Industry research firm, Gartner, Inc., is celebrating the 20th birthday of their beloved Hype Cycle with their latest report, “Hype Cycle for Emerging Technologies, 2014”. In documenting over 2,000 technologies in 119 different fields and determining at what point the hype behind each tech will fade into true innovation, the analysts at Gartner have determined consumer 3D printing to be more than five years away from full adoption.
The research firm predicts in “Hype Cycle for 3D Printing, 2014” that, though 3D printing is evolving quickly, much of the technology won’t be adopted by the mainstream for another five to ten years, with business and medical additive manufacturing embraced more readily than consumer 3D printing. Research vice president for the firm, Pete Basiliere, says, “Consumer 3D printing is around five to 10 years away from mainstream adoption, Today, approximately 40 manufacturers sell the 3D printers most commonly used in businesses, and over 200 startups worldwide are developing and selling consumer-oriented 3D printers, priced from just a few hundred dollars. However, even this price is too high for mainstream consumers at this time, despite broad awareness of the technology and considerable media interest.”
In sorting out the hype from the reality of 3D printing, Gartner has recognized that enterprises will implement the technology more quickly than consumers, as such businesses can take it on with fewer risks and investment in order to reap the rewards of 3D printing. Basiliere explains that rapid prototyping itself has been around for a significant period of time, offering benefits to business already, “3D prototyping enables organizations to reduce or mitigate the risks associated with the design, form and functionality of products in research and development programs. It may also be used to support new manufacturing processes, and can reduce new product development schedules.” Firms that are interested in the technology, then, are beginning to experiment with low-cost consumer 3D printers to see how they might benefit from the technology.
And, while the hype has been about consumer use of 3D printing, Gartner analysts suggest that such hype has oversimplified the technology. In reality, the firm sees 3D printing not as a homogenous, single category, but as seven different technologies, each with different purposes, materials, build sizes, and advantages and disadvantages. For businesses, or consumers, to effectively leverage 3D printing, they have to decide what they will ultimately use it for. Basiliere continues, “Hype around home use obfuscates the reality that 3D printing involves a complex ecosystem of software, hardware and materials whose use is not as simple to use as ‘hitting print’ on a paper printer. First, determine the material, performance and quality requirements of the finished items first; second, determine the best 3D printing technology; and third, select the right 3D printer.”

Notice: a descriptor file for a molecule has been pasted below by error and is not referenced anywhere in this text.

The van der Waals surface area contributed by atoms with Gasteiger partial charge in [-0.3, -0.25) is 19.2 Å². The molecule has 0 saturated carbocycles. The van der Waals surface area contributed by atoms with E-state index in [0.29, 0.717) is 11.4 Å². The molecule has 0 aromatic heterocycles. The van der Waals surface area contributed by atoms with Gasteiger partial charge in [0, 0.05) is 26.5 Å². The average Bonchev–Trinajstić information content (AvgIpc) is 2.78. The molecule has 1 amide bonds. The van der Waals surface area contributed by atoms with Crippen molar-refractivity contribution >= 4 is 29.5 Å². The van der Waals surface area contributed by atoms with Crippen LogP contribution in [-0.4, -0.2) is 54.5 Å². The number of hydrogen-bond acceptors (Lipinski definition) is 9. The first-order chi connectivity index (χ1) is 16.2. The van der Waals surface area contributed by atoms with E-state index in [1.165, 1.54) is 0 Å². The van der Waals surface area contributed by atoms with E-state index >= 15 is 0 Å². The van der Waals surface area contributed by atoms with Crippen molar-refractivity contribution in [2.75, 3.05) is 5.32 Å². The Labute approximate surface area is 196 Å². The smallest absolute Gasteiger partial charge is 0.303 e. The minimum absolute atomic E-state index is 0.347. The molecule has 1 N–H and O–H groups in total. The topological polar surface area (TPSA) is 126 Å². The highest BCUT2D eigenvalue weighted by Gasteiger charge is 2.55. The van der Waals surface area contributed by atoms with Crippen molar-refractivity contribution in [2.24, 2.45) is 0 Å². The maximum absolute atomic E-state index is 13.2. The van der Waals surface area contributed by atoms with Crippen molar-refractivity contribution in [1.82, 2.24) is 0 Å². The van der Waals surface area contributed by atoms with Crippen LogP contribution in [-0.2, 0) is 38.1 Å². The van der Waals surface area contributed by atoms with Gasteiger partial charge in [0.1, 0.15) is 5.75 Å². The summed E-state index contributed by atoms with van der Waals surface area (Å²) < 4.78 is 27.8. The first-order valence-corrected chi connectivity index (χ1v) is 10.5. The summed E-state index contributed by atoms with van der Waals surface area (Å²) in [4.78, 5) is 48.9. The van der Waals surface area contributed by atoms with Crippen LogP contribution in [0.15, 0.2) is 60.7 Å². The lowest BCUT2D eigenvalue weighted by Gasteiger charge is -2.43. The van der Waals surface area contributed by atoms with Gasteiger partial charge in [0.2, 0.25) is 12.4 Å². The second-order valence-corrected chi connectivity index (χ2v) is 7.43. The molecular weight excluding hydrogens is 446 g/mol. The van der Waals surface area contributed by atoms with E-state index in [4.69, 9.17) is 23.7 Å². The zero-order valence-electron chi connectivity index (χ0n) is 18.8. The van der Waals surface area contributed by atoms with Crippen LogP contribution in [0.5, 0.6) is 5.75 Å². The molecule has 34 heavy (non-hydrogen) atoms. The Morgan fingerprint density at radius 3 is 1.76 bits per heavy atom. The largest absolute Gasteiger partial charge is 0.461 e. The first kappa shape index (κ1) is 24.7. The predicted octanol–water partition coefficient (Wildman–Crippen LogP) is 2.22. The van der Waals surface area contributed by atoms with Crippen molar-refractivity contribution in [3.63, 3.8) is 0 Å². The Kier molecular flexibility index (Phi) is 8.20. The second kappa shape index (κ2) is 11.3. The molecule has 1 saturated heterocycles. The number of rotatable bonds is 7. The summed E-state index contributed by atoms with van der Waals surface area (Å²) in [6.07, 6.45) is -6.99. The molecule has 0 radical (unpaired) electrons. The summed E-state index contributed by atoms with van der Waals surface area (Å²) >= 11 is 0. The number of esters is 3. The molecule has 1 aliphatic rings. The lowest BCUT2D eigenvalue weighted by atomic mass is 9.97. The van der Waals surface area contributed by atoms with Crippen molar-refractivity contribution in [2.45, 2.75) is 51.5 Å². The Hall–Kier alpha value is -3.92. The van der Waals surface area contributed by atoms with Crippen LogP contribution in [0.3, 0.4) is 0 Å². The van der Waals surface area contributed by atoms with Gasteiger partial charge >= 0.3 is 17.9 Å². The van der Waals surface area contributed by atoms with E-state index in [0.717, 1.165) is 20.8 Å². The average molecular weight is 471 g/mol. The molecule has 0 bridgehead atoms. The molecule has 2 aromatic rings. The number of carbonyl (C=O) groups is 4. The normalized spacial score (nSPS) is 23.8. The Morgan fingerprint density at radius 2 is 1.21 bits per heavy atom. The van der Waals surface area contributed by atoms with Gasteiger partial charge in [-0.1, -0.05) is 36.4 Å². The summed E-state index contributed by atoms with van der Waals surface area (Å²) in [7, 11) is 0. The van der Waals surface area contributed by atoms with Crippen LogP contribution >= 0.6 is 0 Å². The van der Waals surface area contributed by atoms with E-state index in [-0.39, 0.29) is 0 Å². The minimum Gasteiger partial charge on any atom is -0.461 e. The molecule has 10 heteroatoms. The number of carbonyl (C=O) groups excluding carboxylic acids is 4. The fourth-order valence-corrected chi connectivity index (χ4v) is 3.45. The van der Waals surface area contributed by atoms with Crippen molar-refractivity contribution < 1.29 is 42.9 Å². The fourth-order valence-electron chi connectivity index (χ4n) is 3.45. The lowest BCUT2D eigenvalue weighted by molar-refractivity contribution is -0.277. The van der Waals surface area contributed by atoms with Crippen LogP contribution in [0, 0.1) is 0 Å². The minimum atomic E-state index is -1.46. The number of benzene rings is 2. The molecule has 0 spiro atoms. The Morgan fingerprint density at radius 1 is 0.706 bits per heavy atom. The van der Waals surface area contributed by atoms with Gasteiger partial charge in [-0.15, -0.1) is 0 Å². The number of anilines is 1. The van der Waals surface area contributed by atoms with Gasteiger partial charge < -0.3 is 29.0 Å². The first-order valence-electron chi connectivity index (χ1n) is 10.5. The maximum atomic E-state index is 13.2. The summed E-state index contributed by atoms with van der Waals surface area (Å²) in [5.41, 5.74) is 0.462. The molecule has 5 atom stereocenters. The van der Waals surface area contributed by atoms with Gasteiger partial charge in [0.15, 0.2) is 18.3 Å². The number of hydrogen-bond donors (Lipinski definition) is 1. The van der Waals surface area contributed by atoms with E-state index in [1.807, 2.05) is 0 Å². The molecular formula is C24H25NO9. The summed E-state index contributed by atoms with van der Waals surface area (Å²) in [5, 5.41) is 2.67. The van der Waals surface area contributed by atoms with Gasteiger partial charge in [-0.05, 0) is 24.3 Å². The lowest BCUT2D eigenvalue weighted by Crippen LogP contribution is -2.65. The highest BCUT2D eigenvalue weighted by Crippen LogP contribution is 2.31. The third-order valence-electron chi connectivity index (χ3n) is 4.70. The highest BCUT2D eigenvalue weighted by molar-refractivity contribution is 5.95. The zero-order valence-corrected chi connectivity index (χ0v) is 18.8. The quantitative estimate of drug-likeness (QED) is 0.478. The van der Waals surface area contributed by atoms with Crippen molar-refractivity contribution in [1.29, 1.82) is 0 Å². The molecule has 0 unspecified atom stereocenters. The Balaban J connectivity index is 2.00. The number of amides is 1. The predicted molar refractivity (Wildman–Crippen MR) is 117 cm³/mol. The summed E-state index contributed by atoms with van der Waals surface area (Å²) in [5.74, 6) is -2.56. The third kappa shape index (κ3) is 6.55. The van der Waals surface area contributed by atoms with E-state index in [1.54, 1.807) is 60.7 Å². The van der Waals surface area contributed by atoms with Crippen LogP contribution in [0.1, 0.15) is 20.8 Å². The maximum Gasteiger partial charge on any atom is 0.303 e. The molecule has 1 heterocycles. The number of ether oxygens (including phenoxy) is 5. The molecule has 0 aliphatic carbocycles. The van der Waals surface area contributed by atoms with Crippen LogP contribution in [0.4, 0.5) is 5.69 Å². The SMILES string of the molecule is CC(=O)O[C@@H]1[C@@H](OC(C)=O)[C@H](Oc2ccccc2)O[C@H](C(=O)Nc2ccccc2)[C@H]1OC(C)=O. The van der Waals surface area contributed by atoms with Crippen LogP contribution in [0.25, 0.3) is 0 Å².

The report predicts that enterprises are only two to five years away from completely adopting the technology, thanks to 3D printing service bureaus, 3D scanners, and software tailored to designing objects for 3D printing. In the near future, Basiliere believes that the technology will have a big impact in the medical field, “At around this time, 3D printing of medical devices will offer exciting, life-altering benefits that will result in global use of 3D printing technology for prosthetics and implants.”
The report also covers applications for 3D printing that will manifest later, rather than sooner. Additively manufacturing large structures and the widespread use of the technology in the classroom, for instance, are still over ten years away from being adopted by the mainstream. Though examples of such applications will continue to occur, 3D printing large structures is still a nascent development and widespread implementation of the technology in high schools and universities is expensive.
This report on 3D printing is only one of many that are in the research firm’s 20th anniversary “Hype Cycle for Emerging Technologies, 2014”, which has a central theme of digital business. The larger volume discusses such far-reaching areas as holographic displays, neurobusiness, and human augmentation. For more information on the 3D printing report itself, take a look at the press release here. And for the larger volume, visit Gartner here.